The English alphabet has only 26 letters, but there are over 44 sounds! This can be a problem for English learners.
Today on Everyday Grammar, we will learn about the past tense ending –ed for regular verbs. We will learn that it is pronounced differently depending on the letters it follows.
The suffix –ed is used to form the regular past tense of a verb or as a past participle ending. We use the past tense to talk about things happening before the present or about completed action.
I listened to music this morning at the gym.
I helped my neighbor water her garden.
I waited all day for my brother to call me.
These are all examples of the simple past tense of regular verbs. Did you notice any difference? Listen again to the way that each verb is pronounced.
The –ed ending of all three verbs sounds different. “Listened” has a /d/ sound at the end. “Helped” has a /t/ sound at the end. And “waited” has an /Id/ sound.
Voiced and voiceless sounds
When we speak, air causes the vocal cords to move, producing sound. That sound can be changed using parts of our mouth and tongue to produce words.
If we produce a sound with our vocal cords, we create a vibration that we can feel. Place your hand on your throat while speaking to feel the vibration. These sounds are call voiced sounds. Voiced sounds include all vowels. In addition, the consonants /b/, /g/, /d/, /v/, and /z/ are voiced. So are /m/, /n/, /l/, /r/, /y/, /j/, and voiced /th/ sound, as in the word “the.”
For example, the verbs “roam,” “believe,” and “enjoy” end in voiced sounds.
Voiceless sounds do not use the vocal cords to produce the sound. So, you will not feel a vibration when you say them. Voiceless consonants include /p/, /k/, /t/, /s/, /f/, /sh/ /ch/, and voiceless /th/ like in the word “teeth.”
Verbs that have voiceless sounds at the end include “watch,” “help,” and “laugh.”
We have three rules in English to help decide how to pronounce –ed endings for regular past tense verbs.
1. If the last letter of the regular verb ends in a voiced consonant or a vowel sound, pronounce the –ed ending as just /d/.
“Roam” … “Roamed” (/d/)
“Believe”…. “Believed” (/d/)
“Enjoy” … “Enjoyed” (/d/)
2. If the last letter of the regular verb ends in a voiceless consonant, pronounce the –ed ending as just /t/.
“Watch” …”Watched” (/t/)
“Help” … “Helped” (/t/)
“Laugh” …”Laughed” (/t/)
3. Finally, if the regular verb ends in either a “t” sound or a “d” sound, pronounce the –ed ending as /Id/ which creates a separate syllable at the end of the verb.
“Need” …”Needed” (/Id/)
“Want” …”Wanted” (/Id/)
“Decide” …”Decided” (/Id/)
Let us look at these rules in action with an example from a song by Taylor Swift called “Cardigan.” Try to hear the different ways Taylor pronounces the verbs with –ed as she sings!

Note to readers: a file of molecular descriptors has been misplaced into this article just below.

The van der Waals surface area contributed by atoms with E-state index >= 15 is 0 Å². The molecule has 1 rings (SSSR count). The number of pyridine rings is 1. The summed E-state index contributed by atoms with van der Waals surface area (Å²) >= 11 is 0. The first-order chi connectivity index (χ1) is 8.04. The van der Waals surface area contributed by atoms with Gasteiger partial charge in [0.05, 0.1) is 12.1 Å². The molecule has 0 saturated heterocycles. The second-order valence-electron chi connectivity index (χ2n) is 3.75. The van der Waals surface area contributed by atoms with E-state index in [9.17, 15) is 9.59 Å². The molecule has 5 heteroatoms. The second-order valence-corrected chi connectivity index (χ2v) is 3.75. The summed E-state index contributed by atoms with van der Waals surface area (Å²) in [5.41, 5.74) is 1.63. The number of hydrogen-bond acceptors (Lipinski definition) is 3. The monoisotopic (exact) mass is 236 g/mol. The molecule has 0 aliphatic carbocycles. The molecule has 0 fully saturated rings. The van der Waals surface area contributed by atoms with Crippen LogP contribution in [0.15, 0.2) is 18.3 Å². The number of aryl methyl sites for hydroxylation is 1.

To kiss in cars and downtown bars
Was all we needed
You drew stars around my scars
But now I'm bleedin'
'Cause I knew you
Steppin' on the last train
Marked me like a bloodstain, I
I knew you
Tried to change the ending
Peter losing Wendy, I…
The first past tense verb is “needed.” We can hear that “needed” has an /Id/ sound at the end. That is because the verb “need” ends in a /d/ sound.
The next verb is “marked.” “Mark” ends in the voiceless consonant /k/. So the voiceless –ed ending /t/ is used.
Lastly, we have “tried.” The verb “try” ends in a vowel sound /ai/. All vowels are voiced, so use the voiced sound /d/ as our –ed ending.
Today we learned that the pronunciation of the –ed ending for regular verbs in the past tense changes. The correct pronunciation depends on the ending of the root verb. Different pronunciations are used if the root verb ends in a voiced sound, a voiceless consonant, or a /t/ or /d/ sound.
Here is a list of regular verbs. Can you guess how they are pronounced in the past tense?
And finally, listen to your favorite songs in English. If the song is in the past tense, can you hear which sounds are used for the regular past tense? Is it a /d/ sound, a /t/ sound, or an /Id/ sound?
You can share your written exercise in the comments below, but also try to say the sounds aloud!
I’m Faith Pirlo.
Faith Pirlo wrote this report for VOA Learning English.
Words in This Story
suffix — n. a letter or group of letters added to the end of a word to change its meaning
participle — n. (grammar) a form of a verb that is used to indicate a past or present action and that can also be used like an adjective
vocal cords — n. pieces of tissue in the throat that permit speech
pronounce — v. to make the sound of (a word or letter) with your voice
vibration — n. the act of shaking with small, quick movements
roam — v. to go to different places without having a particular purpose or plan
syllable — n. a part a word is naturally divided into when pronounced.
cardigan — n. a sweater with buttons
bars — n. places where alcohol is served
scar — n. a mark that is left on your skin after a wound heals
bloodstain — n. a spot marked with blood